30 1800 Meanwhile on the right where we were flanked by 5 [] Infantry Division strong enemy resistence developed at CUSSY and in the surrounding woods. One of the battalions of 159 Infantry Brigade Group (1 Hereford) had to fight a stiff battle before this could be overcome. This operation occupied most of the day and cost the battalion fairly heavy casualties especially to one company. CUSSY was eventually cleared by 1800 hrs and the other infantry battalion (4 KSLI) together with one armoured regimetn (2 FF Yeo) pushed on to capture LA BAISSELIERE.
30   Opposition was everywhere stubborn and several tanks were lost on mines. On the whole progress had been satisfactory and compared favourably perhaps rather too fabrouably with that made by the troops on our right and left. Effective use was made of supporting aircraft through-out the day.
30   From now on it may confidently be asserted that the division considered its role as an independent advance rather than simply the protection of a flank. The enemy position was based on the FORET L'EVEQUE and the east and west road through ST MARTIN DES BESACES, and it was considered that we were best placed to break through this line and push south to next commanding position the high ground east and west of LE BENY BOCAGE. So we were first to capture the important road junction of ST MARTIN itself and hand it over to 15 (S) Division then to try and find a way round or through the FORET L'EVEQUE. Instead of protection somebody else's flank, it was now hoped that someone woudl protect our own. Once again the division was sticking its neck out but this time conditions were different. The close country of which we had once been so apprehensive proved far more friendly to our tanks than the open expanses of the CAEN plain. Above all it was felt that the enemy who was now showing signs of cracking in the west might here too be overthrown by a sudden coup and an important victory might be won.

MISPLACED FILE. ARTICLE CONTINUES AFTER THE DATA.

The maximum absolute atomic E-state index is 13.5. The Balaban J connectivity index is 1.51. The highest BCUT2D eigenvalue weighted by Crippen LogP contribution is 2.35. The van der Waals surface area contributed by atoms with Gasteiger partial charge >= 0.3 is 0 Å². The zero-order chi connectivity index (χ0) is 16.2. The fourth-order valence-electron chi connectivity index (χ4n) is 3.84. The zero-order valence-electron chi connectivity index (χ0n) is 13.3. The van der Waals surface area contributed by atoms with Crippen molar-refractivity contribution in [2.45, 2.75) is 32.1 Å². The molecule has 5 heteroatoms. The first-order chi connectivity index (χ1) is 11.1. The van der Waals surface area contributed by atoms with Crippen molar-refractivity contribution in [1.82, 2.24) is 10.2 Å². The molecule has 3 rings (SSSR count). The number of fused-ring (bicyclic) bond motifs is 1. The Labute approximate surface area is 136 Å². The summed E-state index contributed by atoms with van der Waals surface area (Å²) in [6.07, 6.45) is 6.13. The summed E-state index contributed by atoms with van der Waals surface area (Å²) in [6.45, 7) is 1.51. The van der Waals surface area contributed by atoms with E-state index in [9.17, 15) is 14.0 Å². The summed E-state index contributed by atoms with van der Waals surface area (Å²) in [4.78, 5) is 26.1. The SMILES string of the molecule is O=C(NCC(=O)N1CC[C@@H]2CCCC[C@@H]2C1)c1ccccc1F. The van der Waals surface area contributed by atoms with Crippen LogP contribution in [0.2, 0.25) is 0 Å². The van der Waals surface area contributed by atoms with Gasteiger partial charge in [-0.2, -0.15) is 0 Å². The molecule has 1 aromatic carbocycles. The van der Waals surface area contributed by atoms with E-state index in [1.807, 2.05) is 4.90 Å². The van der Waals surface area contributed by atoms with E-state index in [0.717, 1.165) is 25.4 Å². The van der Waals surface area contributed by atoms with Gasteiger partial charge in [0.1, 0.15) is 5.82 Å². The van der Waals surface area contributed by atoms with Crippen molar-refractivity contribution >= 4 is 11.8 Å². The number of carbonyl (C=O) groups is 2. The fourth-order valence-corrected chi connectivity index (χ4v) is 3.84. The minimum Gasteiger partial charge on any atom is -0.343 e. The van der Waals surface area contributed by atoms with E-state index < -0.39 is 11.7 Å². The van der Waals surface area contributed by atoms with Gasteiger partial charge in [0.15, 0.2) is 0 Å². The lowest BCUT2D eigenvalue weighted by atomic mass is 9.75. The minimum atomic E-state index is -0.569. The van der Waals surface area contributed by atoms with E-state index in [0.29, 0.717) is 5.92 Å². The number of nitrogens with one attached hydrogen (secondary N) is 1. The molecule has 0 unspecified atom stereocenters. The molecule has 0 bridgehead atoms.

30 2300 That night 2 WG came under command and took over our right flank protection from 2 N Yeo for one day only. Appendix No.2
France 31   The advance towards the ST MARTIN road continued by night.By early morning 29 Brigade Group had bumped fairly stiff opposition and 159 Brigade Group were the first to reach the main road. An attack on ST MARTIN thus became possible from two directions with 29 holding from the North and 159 moving on the place from the west. Appendix No.3
31 1100 The village was entered by 1100 hrs (31 July) but the importance of its capture was soon forgotten in the excitement over a piece of news at 1030 hrs.
31   At this time there were two armoured car regiments under the division's command and one of these (2 HCR) patrolling in front of 159 Brigade Group had found a track through the FORET L'EVEQUE which was neither blocked by mines nor held by the enemy. This track evidently formed the boundary between two enemy divisions, 3 Para and 326 Infantry and apparently the enemy omitted to make it inclusive to either formation or the formation responsible had omitted to guard it. This theory was confirmed subsequently by a radio intercept which presented the route in question as a subject of dispute between the two German commanders concerned.
31   Down this track therefore, had gone a troop of armoured cars and emerging from the forest, they discovered that the bridge over the River Ondeleure on the main road from MONT BERTROND to LE BENY BOCAGE was also unprotected and promptly seized it. Two hours later they were joined by a troop of tanks from 2 N Yeo who had made their way through the forest only after overcoming the opposition of two German SP guns. This force held the vital bridge for the next six hours by which time it had been decided to push the entire division over it and the leading tanks of 29 Brigade Group had arrived on this mission.
France 31   The capture of this bridge and the advance southward which it made possible was unquestionably a turning-point in the campaign in France. The battle beyond CAEN had obstructed the collection of a counter-attack force sufficient to halt the American drive further west. This advance prevented the immediate reinforcement of that force. In order that the coup might be exploited the Army plan was changed and its most westerly troops now became officially the main striking force. The commanding heights around LE BENY BOCAGE, originally the objective not even of 15 (S) Div but of 30 Corps now lay within our grasp: and we were ordered after securing them to push on with all speed to ETOUVY (6338).

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Source: Jeroen Koppes, TracesOfWar.com.

Disclaimer: This War Diary is based on its original, but typos might be corrected. Locations are calculated, so might not be in the correct place. For historical research, always check the originals.